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This joint PolicyLink-Bridgespan analysis says funders are a key part of the racial equity ecosystem: to benefit the entire nation they should both be transparent in reporting where grants go and fund what movement leaders say is needed to achieve enduring change.
This memo offers funders potential paths to invest in organizations and movements within the Black-led racial justice ecosystem. It provides principles for giving and highlights priority investment areas and example organizations within those areas.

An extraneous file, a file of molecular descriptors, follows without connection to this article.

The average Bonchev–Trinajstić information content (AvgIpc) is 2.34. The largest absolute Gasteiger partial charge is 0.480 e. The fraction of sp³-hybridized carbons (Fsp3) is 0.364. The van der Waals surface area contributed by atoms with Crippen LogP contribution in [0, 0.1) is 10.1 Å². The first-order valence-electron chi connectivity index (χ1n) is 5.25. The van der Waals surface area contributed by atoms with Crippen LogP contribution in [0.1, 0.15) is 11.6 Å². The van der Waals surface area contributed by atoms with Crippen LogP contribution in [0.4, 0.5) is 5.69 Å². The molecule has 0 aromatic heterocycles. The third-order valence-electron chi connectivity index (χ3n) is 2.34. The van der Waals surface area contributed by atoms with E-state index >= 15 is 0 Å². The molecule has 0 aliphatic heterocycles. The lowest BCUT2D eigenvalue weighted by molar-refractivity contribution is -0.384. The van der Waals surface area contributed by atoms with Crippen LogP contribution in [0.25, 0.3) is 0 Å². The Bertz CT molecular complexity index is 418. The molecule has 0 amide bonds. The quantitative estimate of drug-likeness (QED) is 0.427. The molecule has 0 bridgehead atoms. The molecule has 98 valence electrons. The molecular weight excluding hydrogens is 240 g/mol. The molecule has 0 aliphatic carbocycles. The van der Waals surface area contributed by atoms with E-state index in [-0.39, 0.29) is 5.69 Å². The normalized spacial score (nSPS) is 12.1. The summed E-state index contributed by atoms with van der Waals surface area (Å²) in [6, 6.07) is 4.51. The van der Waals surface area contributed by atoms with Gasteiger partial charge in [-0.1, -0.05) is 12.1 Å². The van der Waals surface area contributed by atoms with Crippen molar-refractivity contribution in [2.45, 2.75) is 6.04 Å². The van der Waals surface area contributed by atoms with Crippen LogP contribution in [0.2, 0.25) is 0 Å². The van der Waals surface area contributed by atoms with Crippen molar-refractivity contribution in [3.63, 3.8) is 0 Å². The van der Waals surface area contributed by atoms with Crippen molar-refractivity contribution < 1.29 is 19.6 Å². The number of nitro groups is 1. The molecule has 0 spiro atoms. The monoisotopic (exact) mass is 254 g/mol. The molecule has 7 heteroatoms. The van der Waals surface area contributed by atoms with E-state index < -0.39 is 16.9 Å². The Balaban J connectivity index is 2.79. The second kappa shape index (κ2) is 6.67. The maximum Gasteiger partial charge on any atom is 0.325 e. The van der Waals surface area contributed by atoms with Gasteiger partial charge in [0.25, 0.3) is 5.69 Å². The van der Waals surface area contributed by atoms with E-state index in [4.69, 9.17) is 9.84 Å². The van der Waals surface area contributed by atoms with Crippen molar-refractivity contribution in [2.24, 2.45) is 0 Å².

Echoing Green and Bridgespan collaborated to research the depth of racial inequities in philanthropic funding. Based on what we see in our work as intermediaries in the sector, two of the biggest factors holding back philanthropy's efforts to help advance social change are rooted in race:Understanding the role of race in the problems philanthropists are trying to solve;The significance of race when it comes to how philanthropists identify leaders and find solutions.Color-blind grantmaking, even when grounded in a well-meaning attempt at equity, is the crux of the problem. Philanthropist Jeff Raikes shares: "Tricia and I recognize that we come into this work with blind spots, as did many of our staff. Over the past few years we have challenged ourselves to better understand the ways a race-conscious approach leads to better results for the communities we want to support."Race is one of the most reliable predictors of life outcomes across several areas, including life expectancy, academic achievement, income, wealth, physical and mental health, and maternal mortality. If socioeconomic difference explained these inequities, then controlling for socioeconomic status would eliminate them. But it does not. This means that donors who care about supporting social change must think more intentionally and proactively about race and racial equity.